State of metabolic control determines role of epinephrine-glucagon interaction in glucoregulation in diabetes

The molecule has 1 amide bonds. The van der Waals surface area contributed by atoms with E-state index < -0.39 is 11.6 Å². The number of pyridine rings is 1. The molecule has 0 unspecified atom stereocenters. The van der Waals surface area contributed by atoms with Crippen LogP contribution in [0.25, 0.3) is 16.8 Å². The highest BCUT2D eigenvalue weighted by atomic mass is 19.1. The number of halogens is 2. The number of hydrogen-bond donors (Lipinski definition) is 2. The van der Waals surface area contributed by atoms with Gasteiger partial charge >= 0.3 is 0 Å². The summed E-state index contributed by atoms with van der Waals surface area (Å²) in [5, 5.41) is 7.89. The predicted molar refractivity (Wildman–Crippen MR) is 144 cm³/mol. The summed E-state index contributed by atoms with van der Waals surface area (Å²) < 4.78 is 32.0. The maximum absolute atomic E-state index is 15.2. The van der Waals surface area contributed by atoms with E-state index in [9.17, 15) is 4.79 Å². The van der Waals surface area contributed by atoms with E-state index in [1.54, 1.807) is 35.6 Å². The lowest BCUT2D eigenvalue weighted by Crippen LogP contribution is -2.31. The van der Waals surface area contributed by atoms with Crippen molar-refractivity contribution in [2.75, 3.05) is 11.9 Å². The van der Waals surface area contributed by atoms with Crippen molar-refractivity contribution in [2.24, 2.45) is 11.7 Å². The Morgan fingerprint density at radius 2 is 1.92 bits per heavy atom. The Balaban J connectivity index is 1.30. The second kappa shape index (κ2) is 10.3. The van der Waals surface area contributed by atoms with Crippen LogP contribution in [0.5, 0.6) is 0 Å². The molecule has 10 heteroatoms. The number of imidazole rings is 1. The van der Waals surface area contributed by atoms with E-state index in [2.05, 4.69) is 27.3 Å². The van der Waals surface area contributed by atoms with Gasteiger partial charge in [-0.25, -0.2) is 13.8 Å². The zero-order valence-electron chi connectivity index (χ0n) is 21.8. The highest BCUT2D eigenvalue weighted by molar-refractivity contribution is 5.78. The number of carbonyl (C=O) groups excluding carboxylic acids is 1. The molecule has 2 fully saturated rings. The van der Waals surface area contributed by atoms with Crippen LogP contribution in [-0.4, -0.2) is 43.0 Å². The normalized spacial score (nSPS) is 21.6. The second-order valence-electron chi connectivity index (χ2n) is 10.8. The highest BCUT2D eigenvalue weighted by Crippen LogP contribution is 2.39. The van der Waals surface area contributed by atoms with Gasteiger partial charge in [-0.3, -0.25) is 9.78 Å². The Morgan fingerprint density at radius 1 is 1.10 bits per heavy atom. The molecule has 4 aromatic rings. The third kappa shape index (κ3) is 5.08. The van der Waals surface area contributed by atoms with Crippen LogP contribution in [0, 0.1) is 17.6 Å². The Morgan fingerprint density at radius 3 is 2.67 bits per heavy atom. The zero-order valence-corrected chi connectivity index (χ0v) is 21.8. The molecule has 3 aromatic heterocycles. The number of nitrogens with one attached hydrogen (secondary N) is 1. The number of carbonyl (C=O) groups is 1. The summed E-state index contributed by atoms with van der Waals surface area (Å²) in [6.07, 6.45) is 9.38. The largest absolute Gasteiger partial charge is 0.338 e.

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Epinephrine (0.1 micrograms.kg-1.min-1) was infused with or without somatostatin (0.1 microgram.kg-1.min-1) in six depancreatized dogs, studied under normo- and hypoinsulinemia to determine whether the participation of glucagon in epinephrine-induced hepatic glucose overproduction is governed by the degree of metabolic control. When normoglycemia was achieved by basal intraportal insulin replacement, insulin levels remained constant during the epinephrine infusion, and there was a twofold increase in extrapancreatic immunoreactive glucagon (eIRG) and glucose production (Ra). Although eIRG increments were prevented by somatostatin, the increase in Ra was undiminished, indicating that epinephrine can act independently of glucagon as in normal animals. During subbasal intraportal insulin infusion in the depancreatized dogs, insulin levels remained 35% lower than with basal replacement, and the animals were hyperglycemic. Epinephrine induced a similar twofold increase in eIRG as during normoglycemia, and again this rise was prevented by somatostatin. There was a significantly greater, threefold increase in Ra with epinephrine when the animals were hyperglycemic. This exaggerated response to epinephrine was not seen during eIRG suppression by somatostatin, suggesting that glucagon participated in the epinephrine-induced hepatic glucose overproduction when the depancreatized dogs were in poor metabolic control, as seen previously in alloxan-diabetic dogs. However, in the depancreatized, unlike in the alloxan-diabetic dogs, epinephrine-induced glucagon release was small. Thus, hypoinsulinemia appears to sensitize the liver to eIRG during epinephrine infusion. The fact that epinephrine induces hyperglycemia both in physiology and diabetes could indicate an important role in enhancing glucose transport in insulin-insensitive tissues.
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